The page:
World of Goo is the product of 2D Boy - a couple of guys in a tent - and while it's common to forgive indie developers a certain lack of polish, or finesse, there's nothing here to forgive; the game is slicker than most full-price commercial games. Some of the nuances are pointlessly deep. Pick up one of the goo balls. Hold it against the wall, and move it up and down. It'll rotate with the friction. Do it fast, and pull the ball from the wall, and it'll carry on spinning. It adds absolutely nothing to the game, apart from that polish, that sense of completeness. Similarly, the sound effects are perfect. Yelping, cheering goo balls make every move an event. The World of Goo, basically, is a raging pleasure to spend time in, and interact with.
Chapter Two takes place in autumn; and you're introduced to the beautiful - and sizey - female goo. The solution to getting this large girl into a small pipe isn't particularly nice, but she's docile, and doesn't seem to mind. Chapter Three is set in an industrial winter, and introduces explosive goo rocks and bombs, amongst others. The new goos you find vary in weight, the amount of connections they can form, stickiness, whether they can be re-used - and there's plenty more. I'd love to go on, because I've got these things in my head that I think you'll love. But I'll just be showing off. This is all stuff you should be finding out for yourself. Buy the game. Find out for yourself.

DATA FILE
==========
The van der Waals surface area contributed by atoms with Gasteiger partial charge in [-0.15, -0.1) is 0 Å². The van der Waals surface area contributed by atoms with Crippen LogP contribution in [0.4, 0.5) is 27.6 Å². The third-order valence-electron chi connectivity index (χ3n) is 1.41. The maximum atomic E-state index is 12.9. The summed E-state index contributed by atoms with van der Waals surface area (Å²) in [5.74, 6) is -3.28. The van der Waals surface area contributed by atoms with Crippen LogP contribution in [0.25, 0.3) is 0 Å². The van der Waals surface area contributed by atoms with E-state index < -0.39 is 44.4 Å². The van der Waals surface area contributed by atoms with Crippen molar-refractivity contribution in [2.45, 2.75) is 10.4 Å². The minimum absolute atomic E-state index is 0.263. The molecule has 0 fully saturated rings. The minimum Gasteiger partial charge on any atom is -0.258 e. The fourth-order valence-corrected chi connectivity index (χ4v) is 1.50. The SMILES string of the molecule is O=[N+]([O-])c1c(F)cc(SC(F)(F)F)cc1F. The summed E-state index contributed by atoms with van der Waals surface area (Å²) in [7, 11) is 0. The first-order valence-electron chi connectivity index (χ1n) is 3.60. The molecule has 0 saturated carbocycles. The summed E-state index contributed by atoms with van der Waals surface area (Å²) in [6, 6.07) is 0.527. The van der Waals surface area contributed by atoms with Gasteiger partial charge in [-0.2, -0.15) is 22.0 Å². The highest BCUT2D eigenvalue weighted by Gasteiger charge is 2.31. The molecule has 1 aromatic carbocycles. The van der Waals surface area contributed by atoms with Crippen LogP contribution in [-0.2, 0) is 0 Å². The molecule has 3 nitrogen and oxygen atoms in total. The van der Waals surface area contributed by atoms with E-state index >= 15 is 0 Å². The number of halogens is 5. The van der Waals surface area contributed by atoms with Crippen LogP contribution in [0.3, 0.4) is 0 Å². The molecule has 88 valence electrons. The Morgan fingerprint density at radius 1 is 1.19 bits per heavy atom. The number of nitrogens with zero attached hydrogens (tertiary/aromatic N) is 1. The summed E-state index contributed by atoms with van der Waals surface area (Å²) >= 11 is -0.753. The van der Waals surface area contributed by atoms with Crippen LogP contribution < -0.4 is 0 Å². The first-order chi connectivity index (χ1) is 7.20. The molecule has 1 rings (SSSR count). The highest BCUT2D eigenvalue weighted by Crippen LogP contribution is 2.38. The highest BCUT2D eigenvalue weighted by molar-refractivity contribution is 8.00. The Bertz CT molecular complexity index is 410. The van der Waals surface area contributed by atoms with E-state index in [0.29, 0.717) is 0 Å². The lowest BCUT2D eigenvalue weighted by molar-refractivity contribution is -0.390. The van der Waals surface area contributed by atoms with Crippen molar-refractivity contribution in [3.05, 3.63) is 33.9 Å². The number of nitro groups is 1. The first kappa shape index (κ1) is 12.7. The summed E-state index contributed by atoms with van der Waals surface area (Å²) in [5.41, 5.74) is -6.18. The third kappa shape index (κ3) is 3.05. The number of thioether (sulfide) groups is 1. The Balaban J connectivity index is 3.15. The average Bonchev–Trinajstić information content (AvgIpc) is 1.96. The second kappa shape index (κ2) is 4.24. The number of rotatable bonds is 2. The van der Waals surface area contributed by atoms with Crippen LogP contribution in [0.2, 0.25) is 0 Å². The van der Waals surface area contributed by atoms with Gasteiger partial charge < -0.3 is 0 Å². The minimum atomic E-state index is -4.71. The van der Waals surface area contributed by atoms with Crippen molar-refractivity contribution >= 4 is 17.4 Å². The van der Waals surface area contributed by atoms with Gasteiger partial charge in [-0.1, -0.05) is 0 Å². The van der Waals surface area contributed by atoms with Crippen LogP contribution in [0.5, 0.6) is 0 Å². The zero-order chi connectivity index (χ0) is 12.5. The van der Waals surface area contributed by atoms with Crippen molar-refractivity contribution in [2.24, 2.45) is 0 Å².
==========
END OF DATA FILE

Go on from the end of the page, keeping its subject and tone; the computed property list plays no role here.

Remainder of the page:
This is the second thing that makes World of Goo so unspeakably special. It's not a one-trick pony. If it were a pony - and we all know it's not - it'd be up some stilts, juggling chainsaws and pulling the flags of the world out of a hat made from rainbows. There's a constant introduction of new goos, and intelligently designed new ways to use the goo that you've got. No level, in any chapter, feels like you're needlessly retreading old ground for the sake of making the game longer. As a result, it's not the longest game in the world - but you'll love every minute.
So, the beauty of the game is just one piece of the jigsaw - the sense of constant accomplishment and awe at the new things you're being allowed to do is the other. It's only a two-piece jigsaw - it's amazing that so many huge development teams filter their ideas through dozens of committees, and spend millions of pounds getting it so wrong.